Electronic Thesis and Dissertation Repository


Doctor of Philosophy




Dr. Graham Thompson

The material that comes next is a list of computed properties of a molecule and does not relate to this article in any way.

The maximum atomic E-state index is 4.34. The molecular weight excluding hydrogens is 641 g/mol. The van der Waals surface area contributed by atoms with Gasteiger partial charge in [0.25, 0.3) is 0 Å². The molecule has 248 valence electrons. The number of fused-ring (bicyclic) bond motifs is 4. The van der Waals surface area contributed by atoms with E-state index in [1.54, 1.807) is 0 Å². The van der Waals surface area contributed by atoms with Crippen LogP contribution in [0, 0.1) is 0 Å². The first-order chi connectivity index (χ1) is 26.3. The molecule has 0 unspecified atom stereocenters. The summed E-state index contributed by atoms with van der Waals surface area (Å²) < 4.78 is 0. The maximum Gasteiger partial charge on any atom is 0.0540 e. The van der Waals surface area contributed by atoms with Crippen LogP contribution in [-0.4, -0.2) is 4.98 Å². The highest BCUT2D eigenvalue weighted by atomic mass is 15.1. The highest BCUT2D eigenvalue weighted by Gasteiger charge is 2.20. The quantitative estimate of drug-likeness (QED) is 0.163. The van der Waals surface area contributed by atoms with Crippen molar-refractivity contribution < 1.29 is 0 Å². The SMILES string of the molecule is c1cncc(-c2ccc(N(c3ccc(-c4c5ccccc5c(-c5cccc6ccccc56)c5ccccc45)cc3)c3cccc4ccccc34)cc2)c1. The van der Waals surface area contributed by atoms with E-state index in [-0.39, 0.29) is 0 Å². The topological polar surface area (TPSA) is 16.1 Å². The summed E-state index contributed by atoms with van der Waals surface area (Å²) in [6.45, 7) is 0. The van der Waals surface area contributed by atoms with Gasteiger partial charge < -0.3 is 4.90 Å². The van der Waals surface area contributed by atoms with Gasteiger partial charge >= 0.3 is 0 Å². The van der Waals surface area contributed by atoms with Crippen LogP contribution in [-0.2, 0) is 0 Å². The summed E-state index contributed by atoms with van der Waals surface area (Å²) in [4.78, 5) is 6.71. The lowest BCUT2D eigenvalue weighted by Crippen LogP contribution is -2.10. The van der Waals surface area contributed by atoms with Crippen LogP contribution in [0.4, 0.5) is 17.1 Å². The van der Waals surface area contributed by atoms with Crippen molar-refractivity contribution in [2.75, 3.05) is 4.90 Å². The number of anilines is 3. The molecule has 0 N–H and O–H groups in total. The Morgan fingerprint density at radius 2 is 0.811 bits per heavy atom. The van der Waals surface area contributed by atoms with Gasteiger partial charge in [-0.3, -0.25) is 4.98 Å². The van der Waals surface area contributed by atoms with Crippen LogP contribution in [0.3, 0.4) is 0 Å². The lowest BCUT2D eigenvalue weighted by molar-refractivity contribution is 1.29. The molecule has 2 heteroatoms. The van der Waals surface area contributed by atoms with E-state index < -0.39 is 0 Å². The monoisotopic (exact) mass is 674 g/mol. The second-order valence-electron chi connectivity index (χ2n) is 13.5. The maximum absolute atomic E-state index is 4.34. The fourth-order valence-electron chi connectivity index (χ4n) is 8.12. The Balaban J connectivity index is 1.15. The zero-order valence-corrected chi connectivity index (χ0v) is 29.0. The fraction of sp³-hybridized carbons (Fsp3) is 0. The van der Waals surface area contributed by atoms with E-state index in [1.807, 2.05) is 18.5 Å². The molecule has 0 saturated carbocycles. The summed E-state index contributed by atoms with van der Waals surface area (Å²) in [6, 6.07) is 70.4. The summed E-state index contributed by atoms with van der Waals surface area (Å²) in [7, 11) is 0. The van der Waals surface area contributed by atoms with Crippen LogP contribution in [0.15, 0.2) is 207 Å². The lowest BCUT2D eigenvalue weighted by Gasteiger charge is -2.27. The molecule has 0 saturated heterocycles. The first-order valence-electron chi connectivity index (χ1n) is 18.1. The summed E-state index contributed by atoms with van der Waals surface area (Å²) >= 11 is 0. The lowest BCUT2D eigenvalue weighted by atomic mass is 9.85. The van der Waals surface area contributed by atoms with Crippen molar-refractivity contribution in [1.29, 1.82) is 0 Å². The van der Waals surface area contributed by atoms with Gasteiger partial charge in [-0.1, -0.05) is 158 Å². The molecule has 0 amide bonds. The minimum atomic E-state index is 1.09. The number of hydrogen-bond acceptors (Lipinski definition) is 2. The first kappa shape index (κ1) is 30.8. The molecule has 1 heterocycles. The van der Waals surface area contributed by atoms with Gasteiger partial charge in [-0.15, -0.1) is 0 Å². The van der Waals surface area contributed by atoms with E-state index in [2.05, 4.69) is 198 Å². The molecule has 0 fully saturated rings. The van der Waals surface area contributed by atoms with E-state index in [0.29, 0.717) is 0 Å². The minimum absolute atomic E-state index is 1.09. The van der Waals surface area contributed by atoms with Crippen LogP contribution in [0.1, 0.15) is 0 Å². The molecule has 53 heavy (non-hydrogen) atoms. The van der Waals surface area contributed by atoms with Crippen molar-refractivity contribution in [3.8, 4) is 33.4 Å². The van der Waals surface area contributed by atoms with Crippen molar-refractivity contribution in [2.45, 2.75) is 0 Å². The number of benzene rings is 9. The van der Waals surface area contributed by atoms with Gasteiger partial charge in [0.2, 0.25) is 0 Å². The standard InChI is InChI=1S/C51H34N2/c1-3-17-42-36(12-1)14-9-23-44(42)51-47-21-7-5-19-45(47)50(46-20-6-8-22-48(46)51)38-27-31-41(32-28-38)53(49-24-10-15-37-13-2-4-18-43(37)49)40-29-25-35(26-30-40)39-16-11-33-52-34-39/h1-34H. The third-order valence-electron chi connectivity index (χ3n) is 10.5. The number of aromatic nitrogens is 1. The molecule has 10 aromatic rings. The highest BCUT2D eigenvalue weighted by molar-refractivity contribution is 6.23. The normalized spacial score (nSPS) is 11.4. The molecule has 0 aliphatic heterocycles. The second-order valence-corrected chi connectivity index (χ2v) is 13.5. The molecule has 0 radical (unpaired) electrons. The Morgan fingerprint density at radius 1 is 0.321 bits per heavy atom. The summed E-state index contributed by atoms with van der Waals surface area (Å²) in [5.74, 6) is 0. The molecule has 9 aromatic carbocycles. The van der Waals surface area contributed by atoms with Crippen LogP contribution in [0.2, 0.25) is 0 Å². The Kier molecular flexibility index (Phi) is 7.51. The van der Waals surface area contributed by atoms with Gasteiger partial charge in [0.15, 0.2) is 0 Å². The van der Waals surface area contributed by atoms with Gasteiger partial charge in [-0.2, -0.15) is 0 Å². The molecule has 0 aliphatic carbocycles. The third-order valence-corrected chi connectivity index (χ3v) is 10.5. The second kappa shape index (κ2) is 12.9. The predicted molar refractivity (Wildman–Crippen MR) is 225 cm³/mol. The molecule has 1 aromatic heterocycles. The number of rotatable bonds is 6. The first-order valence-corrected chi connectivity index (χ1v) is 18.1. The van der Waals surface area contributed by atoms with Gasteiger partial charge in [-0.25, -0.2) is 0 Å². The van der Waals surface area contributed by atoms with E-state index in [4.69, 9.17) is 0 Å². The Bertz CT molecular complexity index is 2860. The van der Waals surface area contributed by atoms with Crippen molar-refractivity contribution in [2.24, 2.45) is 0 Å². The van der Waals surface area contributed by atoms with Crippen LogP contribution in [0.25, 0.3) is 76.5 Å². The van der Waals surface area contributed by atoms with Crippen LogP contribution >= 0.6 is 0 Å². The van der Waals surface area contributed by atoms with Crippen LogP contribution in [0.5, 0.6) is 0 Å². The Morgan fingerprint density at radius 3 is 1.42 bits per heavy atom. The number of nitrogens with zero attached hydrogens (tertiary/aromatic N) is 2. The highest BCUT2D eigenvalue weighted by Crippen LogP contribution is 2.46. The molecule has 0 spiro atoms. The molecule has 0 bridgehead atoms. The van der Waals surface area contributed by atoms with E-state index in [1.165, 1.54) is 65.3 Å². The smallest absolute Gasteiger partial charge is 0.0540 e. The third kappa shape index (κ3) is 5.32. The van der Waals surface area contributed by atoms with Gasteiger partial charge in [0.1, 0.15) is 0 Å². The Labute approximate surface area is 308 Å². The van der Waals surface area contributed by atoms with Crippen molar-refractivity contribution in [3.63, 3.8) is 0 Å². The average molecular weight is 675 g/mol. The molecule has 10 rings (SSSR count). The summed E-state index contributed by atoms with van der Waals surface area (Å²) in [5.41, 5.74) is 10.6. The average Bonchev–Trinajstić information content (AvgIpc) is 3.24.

Individuals living within social groups may benefit from the efficiencies of division of labour, but on the other hand render themselves vulnerable to socially transmitted disease. This cost to social living should promote cooperative barriers to disease transmission, especially in eusocial taxa where spatial and genetic proximity to nestmates are characteristically pronounced. Though studies of the immunity at multiple levels in social species are becoming more common, little is known about how their sociality is deployed to resist contagion. By exposing the Eastern subterranean termite Reticulitermes flavipes to entomopathogenic fungi, I studied their immune responses at multiple levels. At the level of group, I found that group size and caste composition affected individual survivorship, and that these effects can be independent of any infection. That is, larger groups or groups of mixed caste simply lived longer. Upon infection, I found that only caste composition, and not group size, affected the group’s ability to survive. This effect from caste, but not from group size, suggests that the group-level immunity in R. flavipes is affected more by the nature rather than the number of social interactions. Within groups, individual termites appeared to express relatively few immune genes, but did so in response to specific fungi and social contexts. R. flavipes expressed specific combinations of immune-genes following exposure to various infective fungal spores. This pathogen-specific expression pattern indicates that R. flavipes maintains a high degree of immunological specificity in its innate immunity, and the degree of the specificity is subject to species-level. Furthermore, some immune genes tended to be less responsive within infected groups, compared to the response of singly infected individuals. But others showed up-regulation on infection regardless of social context. This socially-responsive expression pattern suggests that R. flavipes has the capacity to adjust its innate immune response to its immediate social context. In summary, my behavioral and genetic analyses suggest an adaptive interaction between individual versus collective immunity in a subterranean termite.

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